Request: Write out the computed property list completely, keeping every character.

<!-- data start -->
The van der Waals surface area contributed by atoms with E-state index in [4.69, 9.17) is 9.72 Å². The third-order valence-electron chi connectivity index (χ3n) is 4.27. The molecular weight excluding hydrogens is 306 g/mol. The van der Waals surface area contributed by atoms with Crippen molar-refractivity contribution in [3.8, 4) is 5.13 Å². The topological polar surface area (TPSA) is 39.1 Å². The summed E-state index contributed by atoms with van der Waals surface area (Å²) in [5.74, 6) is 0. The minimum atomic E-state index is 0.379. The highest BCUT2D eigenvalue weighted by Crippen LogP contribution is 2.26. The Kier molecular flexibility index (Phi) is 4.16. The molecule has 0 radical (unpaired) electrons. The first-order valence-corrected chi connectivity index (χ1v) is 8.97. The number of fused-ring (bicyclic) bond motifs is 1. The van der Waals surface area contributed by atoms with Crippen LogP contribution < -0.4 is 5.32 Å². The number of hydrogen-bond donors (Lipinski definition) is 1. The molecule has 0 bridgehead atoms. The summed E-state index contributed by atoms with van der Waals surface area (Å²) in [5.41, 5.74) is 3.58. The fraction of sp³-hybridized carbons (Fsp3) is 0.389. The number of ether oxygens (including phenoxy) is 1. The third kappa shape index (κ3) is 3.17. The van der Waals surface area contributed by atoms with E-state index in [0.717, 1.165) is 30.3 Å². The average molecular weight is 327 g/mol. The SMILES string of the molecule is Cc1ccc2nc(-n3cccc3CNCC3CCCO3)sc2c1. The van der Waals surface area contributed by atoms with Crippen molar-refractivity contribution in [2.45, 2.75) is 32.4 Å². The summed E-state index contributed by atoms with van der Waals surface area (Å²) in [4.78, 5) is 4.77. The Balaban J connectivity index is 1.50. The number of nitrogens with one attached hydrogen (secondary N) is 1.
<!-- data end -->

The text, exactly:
The van der Waals surface area contributed by atoms with E-state index in [4.69, 9.17) is 9.72 Å². The third-order valence-electron chi connectivity index (χ3n) is 4.27. The molecular weight excluding hydrogens is 306 g/mol. The van der Waals surface area contributed by atoms with Crippen molar-refractivity contribution in [3.8, 4) is 5.13 Å². The topological polar surface area (TPSA) is 39.1 Å². The summed E-state index contributed by atoms with van der Waals surface area (Å²) in [5.74, 6) is 0. The minimum atomic E-state index is 0.379. The highest BCUT2D eigenvalue weighted by Crippen LogP contribution is 2.26. The Kier molecular flexibility index (Phi) is 4.16. The molecule has 0 radical (unpaired) electrons. The first-order valence-corrected chi connectivity index (χ1v) is 8.97. The number of fused-ring (bicyclic) bond motifs is 1. The van der Waals surface area contributed by atoms with Crippen LogP contribution < -0.4 is 5.32 Å². The number of hydrogen-bond donors (Lipinski definition) is 1. The molecule has 0 bridgehead atoms. The summed E-state index contributed by atoms with van der Waals surface area (Å²) in [5.41, 5.74) is 3.58. The fraction of sp³-hybridized carbons (Fsp3) is 0.389. The number of ether oxygens (including phenoxy) is 1. The third kappa shape index (κ3) is 3.17. The van der Waals surface area contributed by atoms with E-state index in [0.717, 1.165) is 30.3 Å². The average molecular weight is 327 g/mol. The SMILES string of the molecule is Cc1ccc2nc(-n3cccc3CNCC3CCCO3)sc2c1. The van der Waals surface area contributed by atoms with Crippen molar-refractivity contribution in [2.45, 2.75) is 32.4 Å². The summed E-state index contributed by atoms with van der Waals surface area (Å²) in [4.78, 5) is 4.77. The Balaban J connectivity index is 1.50. The number of nitrogens with one attached hydrogen (secondary N) is 1.